Hackaday Comment Policy; We’re Cleaning Up.

Sit down for a moment commenters, we need to talk.
Yes, you all knew this post was coming one day. We’ve talked about this topic at length internally, and we have decided that we’re going to clean up our act. For some time, Hack a Day has been growing a reputation as the prime source of extremely negative, vulgar, rude, sexist, and inflammatory comments in the hacking community. We’ve had complaints from readers (yes there are readers that aren’t commenters, thousands of them) and fellow members of the hacking community about this problem for a long time. [Eliot] even mentioned it back in 2009 when a job applicant expressed concern. We’ve nicely tried to steer things to the positive in a variety of ways, from suggesting commenters to be more supportive, jokingly making a troll detector, and simply stating that the comments need to stay “on topic and nice”.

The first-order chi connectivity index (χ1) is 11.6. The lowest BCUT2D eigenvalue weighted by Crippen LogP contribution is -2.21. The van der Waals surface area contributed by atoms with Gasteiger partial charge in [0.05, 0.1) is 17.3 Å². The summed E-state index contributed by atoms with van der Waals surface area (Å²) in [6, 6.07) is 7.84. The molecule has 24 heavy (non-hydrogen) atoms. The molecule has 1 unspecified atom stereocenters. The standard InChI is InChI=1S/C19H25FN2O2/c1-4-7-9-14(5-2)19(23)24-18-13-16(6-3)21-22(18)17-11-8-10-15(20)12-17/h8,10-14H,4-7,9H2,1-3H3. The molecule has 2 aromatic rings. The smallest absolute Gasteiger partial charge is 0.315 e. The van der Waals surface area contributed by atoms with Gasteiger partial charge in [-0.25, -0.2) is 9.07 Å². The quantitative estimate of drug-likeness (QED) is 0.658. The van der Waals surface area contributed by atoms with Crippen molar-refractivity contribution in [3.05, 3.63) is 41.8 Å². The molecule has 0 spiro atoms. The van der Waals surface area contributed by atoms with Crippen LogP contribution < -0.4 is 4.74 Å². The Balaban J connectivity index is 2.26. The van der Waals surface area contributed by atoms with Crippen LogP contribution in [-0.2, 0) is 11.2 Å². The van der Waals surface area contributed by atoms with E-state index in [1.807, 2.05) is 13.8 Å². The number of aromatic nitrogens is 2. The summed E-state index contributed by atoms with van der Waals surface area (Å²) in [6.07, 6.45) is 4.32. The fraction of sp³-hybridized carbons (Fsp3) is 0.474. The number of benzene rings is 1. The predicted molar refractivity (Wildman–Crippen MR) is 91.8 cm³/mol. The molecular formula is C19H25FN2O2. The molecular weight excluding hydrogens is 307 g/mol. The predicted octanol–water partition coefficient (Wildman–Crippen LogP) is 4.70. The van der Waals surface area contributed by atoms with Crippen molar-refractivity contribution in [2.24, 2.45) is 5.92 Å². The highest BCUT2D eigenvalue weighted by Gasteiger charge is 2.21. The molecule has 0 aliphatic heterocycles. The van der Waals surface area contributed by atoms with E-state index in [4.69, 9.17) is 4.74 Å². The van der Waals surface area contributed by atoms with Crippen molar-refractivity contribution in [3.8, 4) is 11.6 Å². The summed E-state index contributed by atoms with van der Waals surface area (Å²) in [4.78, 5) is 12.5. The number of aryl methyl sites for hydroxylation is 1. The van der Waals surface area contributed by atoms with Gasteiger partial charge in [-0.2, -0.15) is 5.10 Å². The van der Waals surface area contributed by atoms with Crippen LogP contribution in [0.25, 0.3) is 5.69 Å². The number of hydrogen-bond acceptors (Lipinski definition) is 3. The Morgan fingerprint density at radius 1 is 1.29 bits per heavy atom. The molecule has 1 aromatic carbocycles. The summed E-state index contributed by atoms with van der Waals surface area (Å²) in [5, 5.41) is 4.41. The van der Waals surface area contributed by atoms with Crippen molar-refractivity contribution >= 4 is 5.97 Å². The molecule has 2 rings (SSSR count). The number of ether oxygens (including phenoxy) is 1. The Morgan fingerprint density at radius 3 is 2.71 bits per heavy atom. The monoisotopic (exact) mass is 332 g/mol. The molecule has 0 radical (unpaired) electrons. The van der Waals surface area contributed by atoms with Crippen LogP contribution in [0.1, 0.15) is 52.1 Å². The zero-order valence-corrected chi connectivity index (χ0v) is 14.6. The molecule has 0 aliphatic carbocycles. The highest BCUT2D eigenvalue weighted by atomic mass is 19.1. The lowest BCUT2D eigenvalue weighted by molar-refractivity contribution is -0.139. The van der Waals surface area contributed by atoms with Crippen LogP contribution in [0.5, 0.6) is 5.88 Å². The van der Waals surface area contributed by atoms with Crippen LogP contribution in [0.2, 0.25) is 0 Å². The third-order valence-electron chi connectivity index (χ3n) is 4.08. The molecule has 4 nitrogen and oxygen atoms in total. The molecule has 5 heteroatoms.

When we see things like these  tweets by [Jeri Ellsworth], we hang our heads in shame.

She’s not the only one. We actually get this quite regularly. As our readership grows, we see it more and more often. We get emails explaining that people have done a hack but don’t really want to post it because the commenters will just tear it apart in an unnecessarily aggressive and negative way. We have actually had people ask us to remove their projects and comments due to uncivil behavior. Constructive criticism is good, but insulting and angry deconstruction isn’t helpful to anyone.